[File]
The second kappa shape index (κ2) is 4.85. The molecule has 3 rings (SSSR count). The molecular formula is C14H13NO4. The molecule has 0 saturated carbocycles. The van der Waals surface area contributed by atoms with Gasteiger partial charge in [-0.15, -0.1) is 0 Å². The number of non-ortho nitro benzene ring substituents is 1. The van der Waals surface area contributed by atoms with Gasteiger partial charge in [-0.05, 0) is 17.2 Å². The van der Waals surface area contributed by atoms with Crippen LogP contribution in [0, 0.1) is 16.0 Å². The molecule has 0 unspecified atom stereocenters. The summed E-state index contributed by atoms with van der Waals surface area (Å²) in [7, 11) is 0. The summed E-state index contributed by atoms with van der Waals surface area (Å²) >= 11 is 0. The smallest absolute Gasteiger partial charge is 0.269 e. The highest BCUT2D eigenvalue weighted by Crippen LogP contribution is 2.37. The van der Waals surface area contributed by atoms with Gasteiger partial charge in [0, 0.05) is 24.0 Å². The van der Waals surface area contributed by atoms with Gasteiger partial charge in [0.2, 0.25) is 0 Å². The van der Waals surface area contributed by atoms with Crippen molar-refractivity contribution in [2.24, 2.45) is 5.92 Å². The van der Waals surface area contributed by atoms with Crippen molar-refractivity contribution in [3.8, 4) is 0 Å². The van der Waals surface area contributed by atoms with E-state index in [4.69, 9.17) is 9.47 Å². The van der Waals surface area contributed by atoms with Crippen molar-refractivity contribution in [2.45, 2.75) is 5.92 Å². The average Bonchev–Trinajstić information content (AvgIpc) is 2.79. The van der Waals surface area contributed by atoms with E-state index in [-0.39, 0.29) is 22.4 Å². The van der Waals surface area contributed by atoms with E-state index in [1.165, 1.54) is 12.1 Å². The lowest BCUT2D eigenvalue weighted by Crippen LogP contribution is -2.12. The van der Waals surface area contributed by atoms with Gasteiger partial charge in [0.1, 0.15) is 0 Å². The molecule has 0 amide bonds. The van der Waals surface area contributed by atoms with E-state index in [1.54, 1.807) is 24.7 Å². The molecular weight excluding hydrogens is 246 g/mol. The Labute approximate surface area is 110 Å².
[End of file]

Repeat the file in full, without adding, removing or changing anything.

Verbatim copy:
The second kappa shape index (κ2) is 4.85. The molecule has 3 rings (SSSR count). The molecular formula is C14H13NO4. The molecule has 0 saturated carbocycles. The van der Waals surface area contributed by atoms with Gasteiger partial charge in [-0.15, -0.1) is 0 Å². The number of non-ortho nitro benzene ring substituents is 1. The van der Waals surface area contributed by atoms with Gasteiger partial charge in [-0.05, 0) is 17.2 Å². The van der Waals surface area contributed by atoms with Crippen LogP contribution in [0, 0.1) is 16.0 Å². The molecule has 0 unspecified atom stereocenters. The summed E-state index contributed by atoms with van der Waals surface area (Å²) in [7, 11) is 0. The summed E-state index contributed by atoms with van der Waals surface area (Å²) >= 11 is 0. The smallest absolute Gasteiger partial charge is 0.269 e. The highest BCUT2D eigenvalue weighted by Crippen LogP contribution is 2.37. The van der Waals surface area contributed by atoms with Gasteiger partial charge in [0, 0.05) is 24.0 Å². The van der Waals surface area contributed by atoms with Gasteiger partial charge in [0.2, 0.25) is 0 Å². The van der Waals surface area contributed by atoms with Crippen molar-refractivity contribution in [2.24, 2.45) is 5.92 Å². The van der Waals surface area contributed by atoms with Crippen molar-refractivity contribution in [3.8, 4) is 0 Å². The van der Waals surface area contributed by atoms with E-state index in [4.69, 9.17) is 9.47 Å². The van der Waals surface area contributed by atoms with Crippen molar-refractivity contribution in [2.45, 2.75) is 5.92 Å². The average Bonchev–Trinajstić information content (AvgIpc) is 2.79. The van der Waals surface area contributed by atoms with E-state index in [-0.39, 0.29) is 22.4 Å². The van der Waals surface area contributed by atoms with E-state index in [1.165, 1.54) is 12.1 Å². The lowest BCUT2D eigenvalue weighted by Crippen LogP contribution is -2.12. The van der Waals surface area contributed by atoms with Gasteiger partial charge in [0.1, 0.15) is 0 Å². The molecule has 0 amide bonds. The van der Waals surface area contributed by atoms with E-state index in [1.54, 1.807) is 24.7 Å². The molecular weight excluding hydrogens is 246 g/mol. The Labute approximate surface area is 110 Å².